Continue straight: From the top of the Lyrebird Gully falls, this walk follows the 'The Great North walk' sign and the handrail across the creek using the flat timber bridge (note: this boardwalk/bridge was washed away during a flood in 2012, the hand rail is still in place). Once on the other side of the creek, this walk bends left and almost immediately crosses the creek again using boulders with carved steps. Once back on the other side, this walk follows the edge of creek upstream (keeping the creek to your right)  for just shy of 100m, where the rocky track then bends left and leads up the hill then up a rock (with metal peg). The walk then leads along the side of the hill and soon passes beside a rock wall (on your left) and a section of handrail and steep valley (on your right). Here the rocky track continues along side of hill for about 250m before bending right and leading down to and across a short section of green timber boardwalk, then follows the GNW arrow post across Lyrebird Gully creek on the sandstone platform. Here the track leads up the other side of the gully, up a series of rock and timber steps for about 300m to pass a short section of handrail. Just past this handrail, the track leads along a rock wall to find a 'Great North Walk register' box on a pole. After filling in your intentions (and reading others entries), this walk continues up the stone steps with a handrail, where the track bends left and along the side of the hill for about 150m to cross a short flat timber bridge over a concrete channel. Here the track leads up the short hill, bends left and soon comes to a clearing to turn right at the 'The Great North Walk' sign. Here the track continues for another 120m through the larger clearing to come to the the start of a sealed management trail, beside the tall green sewage vent.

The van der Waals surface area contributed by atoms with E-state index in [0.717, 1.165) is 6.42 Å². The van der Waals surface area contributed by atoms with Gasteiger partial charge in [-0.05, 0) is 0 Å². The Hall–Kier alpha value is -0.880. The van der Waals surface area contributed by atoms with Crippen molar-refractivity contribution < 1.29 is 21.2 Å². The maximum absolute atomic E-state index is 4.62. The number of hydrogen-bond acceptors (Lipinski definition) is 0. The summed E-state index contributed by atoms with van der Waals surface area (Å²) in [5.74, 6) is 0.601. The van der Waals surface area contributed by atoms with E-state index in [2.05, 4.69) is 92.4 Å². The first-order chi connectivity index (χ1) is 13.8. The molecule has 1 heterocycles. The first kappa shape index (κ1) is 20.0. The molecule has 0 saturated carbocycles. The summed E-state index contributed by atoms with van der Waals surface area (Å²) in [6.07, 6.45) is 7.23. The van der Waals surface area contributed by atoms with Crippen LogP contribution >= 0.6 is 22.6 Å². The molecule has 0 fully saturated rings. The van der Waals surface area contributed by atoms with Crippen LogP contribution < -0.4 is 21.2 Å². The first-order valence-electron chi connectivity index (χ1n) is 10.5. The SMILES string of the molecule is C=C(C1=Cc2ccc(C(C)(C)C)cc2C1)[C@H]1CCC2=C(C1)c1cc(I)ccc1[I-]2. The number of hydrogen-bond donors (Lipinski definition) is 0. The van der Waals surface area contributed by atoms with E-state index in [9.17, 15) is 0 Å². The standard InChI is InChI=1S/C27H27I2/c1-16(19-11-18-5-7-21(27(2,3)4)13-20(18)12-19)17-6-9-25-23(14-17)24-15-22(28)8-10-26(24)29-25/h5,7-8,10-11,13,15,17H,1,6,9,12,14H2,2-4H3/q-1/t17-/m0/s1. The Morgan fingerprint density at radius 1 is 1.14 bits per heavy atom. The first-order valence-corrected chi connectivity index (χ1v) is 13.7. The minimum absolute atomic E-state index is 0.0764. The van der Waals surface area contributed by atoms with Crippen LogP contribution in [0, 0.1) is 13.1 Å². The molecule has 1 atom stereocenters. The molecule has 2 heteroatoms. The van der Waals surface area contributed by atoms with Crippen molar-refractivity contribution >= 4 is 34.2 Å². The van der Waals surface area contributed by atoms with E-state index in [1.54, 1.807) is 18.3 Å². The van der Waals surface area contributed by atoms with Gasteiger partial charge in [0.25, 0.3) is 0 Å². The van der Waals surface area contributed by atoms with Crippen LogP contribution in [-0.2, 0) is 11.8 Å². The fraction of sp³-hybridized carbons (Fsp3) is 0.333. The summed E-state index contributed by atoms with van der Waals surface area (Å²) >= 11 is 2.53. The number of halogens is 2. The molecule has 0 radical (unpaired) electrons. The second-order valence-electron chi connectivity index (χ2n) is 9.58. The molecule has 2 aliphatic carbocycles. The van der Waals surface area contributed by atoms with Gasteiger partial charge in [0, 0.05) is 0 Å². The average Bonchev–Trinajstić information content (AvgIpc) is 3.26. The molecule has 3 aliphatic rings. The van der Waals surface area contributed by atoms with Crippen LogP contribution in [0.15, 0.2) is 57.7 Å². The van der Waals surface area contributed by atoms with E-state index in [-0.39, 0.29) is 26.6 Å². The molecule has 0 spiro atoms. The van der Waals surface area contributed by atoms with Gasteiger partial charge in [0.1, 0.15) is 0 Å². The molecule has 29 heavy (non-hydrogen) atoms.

Int of Glenview Rd and the Pacific Hwy Track: Moderate - servicetrail
Length = 529 m
Time = 12 mins
Climb = 84 m
Descent = -2 m